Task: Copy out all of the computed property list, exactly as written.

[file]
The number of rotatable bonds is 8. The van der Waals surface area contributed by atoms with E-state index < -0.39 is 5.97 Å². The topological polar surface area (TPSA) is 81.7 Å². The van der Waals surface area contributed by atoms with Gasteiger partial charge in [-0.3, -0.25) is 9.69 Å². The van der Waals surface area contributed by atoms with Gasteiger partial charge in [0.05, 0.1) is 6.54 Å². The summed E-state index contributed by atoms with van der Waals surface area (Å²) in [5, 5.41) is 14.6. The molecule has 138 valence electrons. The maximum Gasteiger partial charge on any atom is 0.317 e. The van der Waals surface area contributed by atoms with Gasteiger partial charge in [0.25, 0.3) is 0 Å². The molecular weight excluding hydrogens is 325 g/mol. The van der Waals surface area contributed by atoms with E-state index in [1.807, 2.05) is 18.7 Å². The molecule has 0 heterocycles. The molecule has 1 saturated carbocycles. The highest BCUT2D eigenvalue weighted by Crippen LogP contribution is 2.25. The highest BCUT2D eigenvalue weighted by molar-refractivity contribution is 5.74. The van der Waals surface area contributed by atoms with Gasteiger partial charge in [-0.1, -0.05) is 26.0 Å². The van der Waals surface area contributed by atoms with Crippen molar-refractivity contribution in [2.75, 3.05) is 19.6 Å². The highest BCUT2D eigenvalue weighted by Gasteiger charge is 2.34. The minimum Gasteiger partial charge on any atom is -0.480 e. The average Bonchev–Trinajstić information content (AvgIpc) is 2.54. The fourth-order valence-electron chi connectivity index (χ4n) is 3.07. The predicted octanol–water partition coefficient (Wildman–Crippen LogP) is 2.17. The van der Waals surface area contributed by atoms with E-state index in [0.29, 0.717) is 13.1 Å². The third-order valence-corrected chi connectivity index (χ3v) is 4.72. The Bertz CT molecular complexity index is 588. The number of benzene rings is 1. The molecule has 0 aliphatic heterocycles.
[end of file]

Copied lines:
The number of rotatable bonds is 8. The van der Waals surface area contributed by atoms with E-state index < -0.39 is 5.97 Å². The topological polar surface area (TPSA) is 81.7 Å². The van der Waals surface area contributed by atoms with Gasteiger partial charge in [-0.3, -0.25) is 9.69 Å². The van der Waals surface area contributed by atoms with Gasteiger partial charge in [0.05, 0.1) is 6.54 Å². The summed E-state index contributed by atoms with van der Waals surface area (Å²) in [5, 5.41) is 14.6. The molecule has 138 valence electrons. The maximum Gasteiger partial charge on any atom is 0.317 e. The van der Waals surface area contributed by atoms with Gasteiger partial charge in [0.25, 0.3) is 0 Å². The molecular weight excluding hydrogens is 325 g/mol. The van der Waals surface area contributed by atoms with E-state index in [1.807, 2.05) is 18.7 Å². The molecule has 0 heterocycles. The molecule has 1 saturated carbocycles. The highest BCUT2D eigenvalue weighted by Crippen LogP contribution is 2.25. The highest BCUT2D eigenvalue weighted by molar-refractivity contribution is 5.74. The van der Waals surface area contributed by atoms with Gasteiger partial charge in [-0.1, -0.05) is 26.0 Å². The van der Waals surface area contributed by atoms with Crippen molar-refractivity contribution in [2.75, 3.05) is 19.6 Å². The highest BCUT2D eigenvalue weighted by Gasteiger charge is 2.34. The minimum Gasteiger partial charge on any atom is -0.480 e. The average Bonchev–Trinajstić information content (AvgIpc) is 2.54. The fourth-order valence-electron chi connectivity index (χ4n) is 3.07. The predicted octanol–water partition coefficient (Wildman–Crippen LogP) is 2.17. The van der Waals surface area contributed by atoms with E-state index in [0.29, 0.717) is 13.1 Å². The third-order valence-corrected chi connectivity index (χ3v) is 4.72. The Bertz CT molecular complexity index is 588. The number of benzene rings is 1. The molecule has 0 aliphatic heterocycles.